Shame & Guilt Podcast Episodes
Part 1 of 2
Both guilt and shame are similar feelings. Both can be triggered for similar reasons. But both motivate us toward drastically different ends. In this episode of Breaking Bread, Ted Witzig Jr. sorts out the distinctions between guilt and shame and healthy ways to respond to each.
- Guilt stems from truth.
- Shame stems from lies.
- Guilt says I made a mistake.
- Shame says I am a mistake.
- Guilt intends to draw us toward God.
- Shame intends to push us away from God.
- Guilt drives us into community.
- Shame drives us into isolation.
- Guilt seeks reconciliation.
- Shame leaves us condemned.
- Guilt suggests there is hope.
- Shame suggests there is no hope.
- Guilt is because God loves us.
- Shame is because Satan hates us.
- Guilt has a route to restoration.
- Shame does not have a route to restoration.
How to deal with guilt: 1. own your fault 2. acknowledge the hurt and harm your fault caused. 3. accept the consequences 4. seek forgiveness without demand.
Part 2 of 2
Like a faulty check engine light that comes on prematurely, some consciences trigger signals of guilt when they shouldn’t be triggered. This is called false guilt. In this episode of Breaking Bread, Ted Witzig Jr explains the difference and how to detect if that check engine light is real or not.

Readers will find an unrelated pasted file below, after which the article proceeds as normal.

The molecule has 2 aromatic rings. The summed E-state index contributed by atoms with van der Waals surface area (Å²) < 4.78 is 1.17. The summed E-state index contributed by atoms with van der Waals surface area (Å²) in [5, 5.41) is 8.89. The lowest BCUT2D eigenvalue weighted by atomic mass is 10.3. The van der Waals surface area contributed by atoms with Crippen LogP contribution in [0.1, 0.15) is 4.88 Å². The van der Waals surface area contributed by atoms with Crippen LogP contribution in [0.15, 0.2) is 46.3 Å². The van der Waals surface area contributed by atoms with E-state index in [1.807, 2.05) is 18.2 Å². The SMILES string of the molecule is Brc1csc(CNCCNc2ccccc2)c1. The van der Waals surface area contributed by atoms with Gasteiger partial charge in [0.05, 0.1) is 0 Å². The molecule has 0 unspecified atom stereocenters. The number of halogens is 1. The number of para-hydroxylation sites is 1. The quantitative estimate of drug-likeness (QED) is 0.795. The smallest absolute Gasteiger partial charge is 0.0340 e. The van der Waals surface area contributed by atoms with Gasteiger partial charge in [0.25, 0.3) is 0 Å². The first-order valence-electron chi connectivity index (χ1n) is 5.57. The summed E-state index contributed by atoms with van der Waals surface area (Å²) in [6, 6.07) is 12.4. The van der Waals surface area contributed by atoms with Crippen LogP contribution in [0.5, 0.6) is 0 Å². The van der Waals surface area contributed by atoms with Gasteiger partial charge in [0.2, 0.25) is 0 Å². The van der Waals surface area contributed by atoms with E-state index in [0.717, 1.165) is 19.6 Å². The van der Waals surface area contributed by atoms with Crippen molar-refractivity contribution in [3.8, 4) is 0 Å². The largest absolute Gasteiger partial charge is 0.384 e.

- True guilt is grounded in truth.
- False guilt is grounded in feelings.
- True guilt motivates us to deal with sin and move forward.
- False guilt causes us to stall and spin in confession.
- True guilt listens to scriptural objectivity.
- False guilt listens to anxiety and depression.
How to deal with false guilt: A person dealing with false guilt typically hold themselves to standards they would not impose on others. They may benefit from getting perspective and counsel from other people. They should focus on moving forward and will need to elevate Christ’s promises to them and not allow their feelings to undermine the truth.
For Further Information:
Shame & Guilt
This article explains the differences between shame and guilt. To further your understanding, additional resources are provided in this article.
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